New Haven, CT, Yale University Press, 2003, ISBN: 300101988X; 214pp.
Aldershot, Ashgate, 2003, ISBN: 754634019X; 338pp.; Price: £49.95
University of Massachusetts
Date accessed: 18 September, 2014
Early Stuart foreign policy remains a relatively neglected topic, despite mounting evidence for the importance of international religious conflicts in British political culture and the strains imposed by the demands of war on the British state. Jonathan Scott has recently called for a systematic rethinking of the period based on a recognition of the fundamental importance of the European context of the Thirty Years’ War, but even he has relatively little to say about the Stuart monarchy's attempts to intervene in continental politics.(1) One reason for this neglect stems from the stubborn insularity of English historiography; another is that any serious student of international relations needs to master continental European, as well as English, archives. These two books attempt to overcome this challenge and, although one succeeds better than the other, both are to be welcomed for this reason.
Redworth's study offers the fullest account of the Spanish Match – the ill-fated effort to marry the future Charles I to the Infanta Maria of Spain – since Gardiner. It draws upon Spanish sources unavailable to that great Victorian scholar, while advancing a bold thesis certain to provoke controversy. Clearly written in often vigorous prose, it will be as accessible to students and general readers as to experts. Unfortunately it also glosses over complexities requiring fuller and more nuanced treatment, making this a book to be used with caution.
Redworth is at his best when illuminating the tangle of political, diplomatic and personal relationships at the heart of the marriage negotiations. He provides the fullest available discussion in English of Spain's famous ambassador Gondomar and his mission to England. A highly ambitious politician of minor noble stock, Gondomar was also a scholar and the owner of the largest private library in Spain, and his intellectual accomplishments helped him establish a close relationship with James I of England and English courtiers like Francis Bacon and the Earl of Arundel. Redworth argues that James's friendship with Gondomar also derived from their shared sense of being strangers in England and the enjoyment they took in exchanging views on the peculiar behaviour of the natives. Shortly after arriving in London on his first embassy of 1614, Gondomar reassured James that Spain would not interfere with his rule in Ireland if, in exchange, James restrained corsairs in American waters. He then proposed a marriage alliance, offering as bait a dowry of £500,000 (later enlarged to £600,000), which seemed especially attractive after the failure of the 1614 parliament. Redworth thinks that Gondomar's enthusiasm for this match, which he believed would advance his own career, and his superficial knowledge of Spanish court politics caused him to underestimate the difficulties that religious differences would pose in its negotiation in ways that ultimately misled James. Although deserving of serious consideration, this conclusion is not entirely supported by a recent Spanish study, which presents evidence that Gondomar and his superiors had considerable doubts as early as 1620 that the English would ever agree to religious conditions acceptable to Spain and Rome.(2) Moreover, Gondomar’s continued interest in the Match, despite the obstacles, appears to have stemmed from his view that the commercial and naval strength of the English and Dutch made it imperative for Spain to prevent these two powers from allying against her interests, at least as much as from purely personal ambition.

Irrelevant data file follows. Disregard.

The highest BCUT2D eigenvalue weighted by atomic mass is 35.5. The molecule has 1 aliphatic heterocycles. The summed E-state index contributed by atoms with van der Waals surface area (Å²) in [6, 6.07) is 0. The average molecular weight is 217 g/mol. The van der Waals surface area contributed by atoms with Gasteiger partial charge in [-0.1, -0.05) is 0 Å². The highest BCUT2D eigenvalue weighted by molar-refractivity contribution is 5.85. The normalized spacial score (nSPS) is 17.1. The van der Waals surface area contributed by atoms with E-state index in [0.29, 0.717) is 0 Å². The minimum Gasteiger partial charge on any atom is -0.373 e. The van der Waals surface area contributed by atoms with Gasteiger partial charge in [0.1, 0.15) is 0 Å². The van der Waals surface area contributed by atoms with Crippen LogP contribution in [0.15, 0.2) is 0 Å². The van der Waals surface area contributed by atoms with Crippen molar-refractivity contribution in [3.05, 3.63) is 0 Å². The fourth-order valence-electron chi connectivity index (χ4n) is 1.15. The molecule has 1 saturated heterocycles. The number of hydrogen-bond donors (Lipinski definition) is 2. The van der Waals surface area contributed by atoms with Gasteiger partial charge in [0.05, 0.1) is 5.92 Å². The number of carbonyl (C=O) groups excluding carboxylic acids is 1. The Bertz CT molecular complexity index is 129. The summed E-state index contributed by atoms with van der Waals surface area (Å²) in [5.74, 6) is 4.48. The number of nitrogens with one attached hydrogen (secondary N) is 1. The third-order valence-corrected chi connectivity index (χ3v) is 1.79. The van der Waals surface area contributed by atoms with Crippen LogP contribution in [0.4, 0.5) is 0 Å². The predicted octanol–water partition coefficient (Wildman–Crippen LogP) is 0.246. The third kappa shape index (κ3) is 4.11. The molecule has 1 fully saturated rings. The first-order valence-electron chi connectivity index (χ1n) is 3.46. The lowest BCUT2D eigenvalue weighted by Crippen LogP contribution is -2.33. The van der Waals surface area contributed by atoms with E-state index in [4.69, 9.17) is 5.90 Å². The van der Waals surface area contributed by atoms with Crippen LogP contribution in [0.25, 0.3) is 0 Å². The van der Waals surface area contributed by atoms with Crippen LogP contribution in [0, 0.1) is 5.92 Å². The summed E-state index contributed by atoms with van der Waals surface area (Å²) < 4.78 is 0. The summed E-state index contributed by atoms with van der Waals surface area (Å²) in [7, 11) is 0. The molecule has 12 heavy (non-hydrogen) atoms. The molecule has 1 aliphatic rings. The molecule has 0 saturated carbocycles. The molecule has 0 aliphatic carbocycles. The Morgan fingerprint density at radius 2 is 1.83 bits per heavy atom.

Redworth also provides a fresh account of events surrounding the 1621 parliament, uncovering new documentation of Buckingam's pro-Spanish views and providing an original interpretation of the genesis of the Commons' petition for war with Spain that precipitated the parliament's dissolution. More than most historians, he stresses James's fear and resentment of bellicose Protestantism as the main motivation for his desire to ally with Spain. Some historians may argue with the assertion that 'it is in…moments when James lashes out [to Gondomar] that we get closest to finding out who he felt his real enemies were' (p. 42), since the King had every reason to exaggerate his anti-puritan sentiments when talking to the Spanish ambassador. But the royal outbursts recorded in the Spanish documents Redworth has uncovered, such as James's boast that puritans were taking the place of recusants in English jails after the 1621 dissolution, are certainly revealing.
The book next proceeds to develop a fresh interpretation of the journey of Charles and Buckingham to Madrid, which has perplexed historians almost as much as it did contemporaries. The prince and duke had 'their own secret contacts with Madrid' (p. 51) and thought that they understood the situation there better than the King's diplomats. In May 1622 Charles told Gondomar he was willing to travel incognito to Spain. Wrongly concluding this meant that the prince was ready to convert to Catholicism, and seeing a chance to advance his own career, Gondomar encouraged the scheme. Unfortunately he never enjoyed the confidence of the inner circle around Philip IV, although his skill at self-promotion had disguised this fact from the English court. He therefore did not know that on his deathbed Philip III had implored his heir not to conclude the Match and that Olivares was already searching for a way to break it without driving England into a war. To dissimulate until he could perfect an alternative scheme, Olivares also deceived Charles's personal envoy, Endymion Porter, into thinking the Match was virtually concluded. The prince's trip thus took place amidst a tangle of false hopes and misunderstandings. His initial lavish welcome in Madrid – which Redworth describes well – inevitably gave way to friction and mounting suspicion, as the Spaniards slowly realised that he was not going to convert and demanded new religious concessions, including parliament's ratification of freedom of worship for English Catholics, to stall the Infanta's marriage to a heretic prince. By early May 1623 Charles concluded that negotiations had reached an impasse and asked permission to return to London, which Olivares refused. 'The Prince of Wales was captive in a foreign land' (p. 111). In order to escape, on 7 July he suddenly agreed, in bad faith, to all Spanish demands. This astonished the Spanish court, which now felt that it had no choice but to proceed with the marriage; Redworth thinks Charles's deception fooled everyone except Olivares and possibly James.